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A Streetcar Named Desire-Scene three-Poker-Tension-Uproar

A presentation exploring the ideas of scene three of the book a streetcar named desire

Charles McQuaid

on 5 July 2010

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Transcript of A Streetcar Named Desire-Scene three-Poker-Tension-Uproar

Scene Three. The poker scene. Masculinity The evidence of masculinity in scene three is shown through dialogue, stage direction and description of the surroundings. The introduction to the dramatic purpose of the poker party demonstrates Stanley's domination over his friends through the way in which he makes all the decisions about the game.This dominance reinforces and demonstrates Stanley's masculine behaviour. He also shows domination over his wife by hitting her during an argument. Some quotes to support:
Stanleys' action: "Stanley gives a loud whack of his hand on her thigh."
Surroundings: "The raw colors of childhood's spectrum"
Stanleys thoughts:"Aw, for God's sake, go home, then!" Tennessee Williams creates an atmosphere of tension and drama through the separation of male and female in the house (the curtain which separates the two rooms in the apartment being the physical symbol of this division) and by portraying a clear dominance by the men (Stanley's dominance). Already the audience begins to sense a tense atmosphere amongst Stanley's peers.He continues to show the same attitude towards the women building up the tension further. The fact that Stanley treats the women in the same violent manner may also cause a surprised reaction from the modern audience. Stanley also encourages this growing tension by slapping Stella's thing which she seems to find disrespectful. She says, "That's not fun, Stanley."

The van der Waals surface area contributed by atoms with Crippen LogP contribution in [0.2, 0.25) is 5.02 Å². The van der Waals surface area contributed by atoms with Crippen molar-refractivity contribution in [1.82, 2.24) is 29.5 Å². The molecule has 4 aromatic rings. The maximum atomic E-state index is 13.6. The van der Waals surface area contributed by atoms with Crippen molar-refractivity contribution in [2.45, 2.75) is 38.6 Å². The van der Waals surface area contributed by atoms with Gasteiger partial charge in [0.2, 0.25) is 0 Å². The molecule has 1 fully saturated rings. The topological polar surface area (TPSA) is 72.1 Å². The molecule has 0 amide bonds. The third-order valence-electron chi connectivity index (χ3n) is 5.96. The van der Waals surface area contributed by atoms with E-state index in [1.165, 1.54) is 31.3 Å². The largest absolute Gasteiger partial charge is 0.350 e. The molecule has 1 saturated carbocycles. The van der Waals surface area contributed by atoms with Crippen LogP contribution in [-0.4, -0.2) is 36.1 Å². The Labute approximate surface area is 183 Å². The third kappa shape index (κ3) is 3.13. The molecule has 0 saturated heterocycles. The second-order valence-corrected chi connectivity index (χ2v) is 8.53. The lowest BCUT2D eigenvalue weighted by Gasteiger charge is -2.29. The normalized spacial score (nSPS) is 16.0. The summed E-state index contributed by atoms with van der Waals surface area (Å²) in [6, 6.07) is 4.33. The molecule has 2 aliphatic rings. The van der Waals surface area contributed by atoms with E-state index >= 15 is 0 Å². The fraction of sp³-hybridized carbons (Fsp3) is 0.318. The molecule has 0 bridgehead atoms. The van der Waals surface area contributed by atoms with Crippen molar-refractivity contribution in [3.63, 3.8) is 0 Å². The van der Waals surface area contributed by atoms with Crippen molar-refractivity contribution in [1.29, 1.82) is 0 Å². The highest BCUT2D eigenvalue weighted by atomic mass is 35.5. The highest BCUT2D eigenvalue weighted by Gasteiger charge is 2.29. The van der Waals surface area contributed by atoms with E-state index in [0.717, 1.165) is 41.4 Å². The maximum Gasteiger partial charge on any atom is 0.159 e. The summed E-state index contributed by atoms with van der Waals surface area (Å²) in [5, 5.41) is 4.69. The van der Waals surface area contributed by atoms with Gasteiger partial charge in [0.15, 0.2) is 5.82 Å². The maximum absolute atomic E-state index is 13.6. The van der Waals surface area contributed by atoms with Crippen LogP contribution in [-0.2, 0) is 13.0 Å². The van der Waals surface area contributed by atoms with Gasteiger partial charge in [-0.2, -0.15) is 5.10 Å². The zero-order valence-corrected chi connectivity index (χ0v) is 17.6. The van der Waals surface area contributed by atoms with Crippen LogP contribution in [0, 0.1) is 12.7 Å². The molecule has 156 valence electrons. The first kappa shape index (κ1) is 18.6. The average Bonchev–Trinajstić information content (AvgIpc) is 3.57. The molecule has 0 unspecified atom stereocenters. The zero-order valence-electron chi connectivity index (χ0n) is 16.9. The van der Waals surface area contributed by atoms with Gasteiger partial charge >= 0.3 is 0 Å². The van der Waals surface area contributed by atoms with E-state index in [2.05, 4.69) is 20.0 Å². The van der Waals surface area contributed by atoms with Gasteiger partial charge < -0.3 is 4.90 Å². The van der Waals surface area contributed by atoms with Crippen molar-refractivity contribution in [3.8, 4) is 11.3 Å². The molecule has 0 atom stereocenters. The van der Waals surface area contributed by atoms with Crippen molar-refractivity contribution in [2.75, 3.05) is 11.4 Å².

Loneliness Stella and Blanche walk onstage through the kitchen. Not for the first time, Blanche is nervous and worried about her appearance, despite Stellas' continuous support and compliments. Sexuality Mitch leaves the stage saying, "Poker shouldn't be played in a house with women." Masculinity Tension Poker Tension Competition Masculine Sexual Violence
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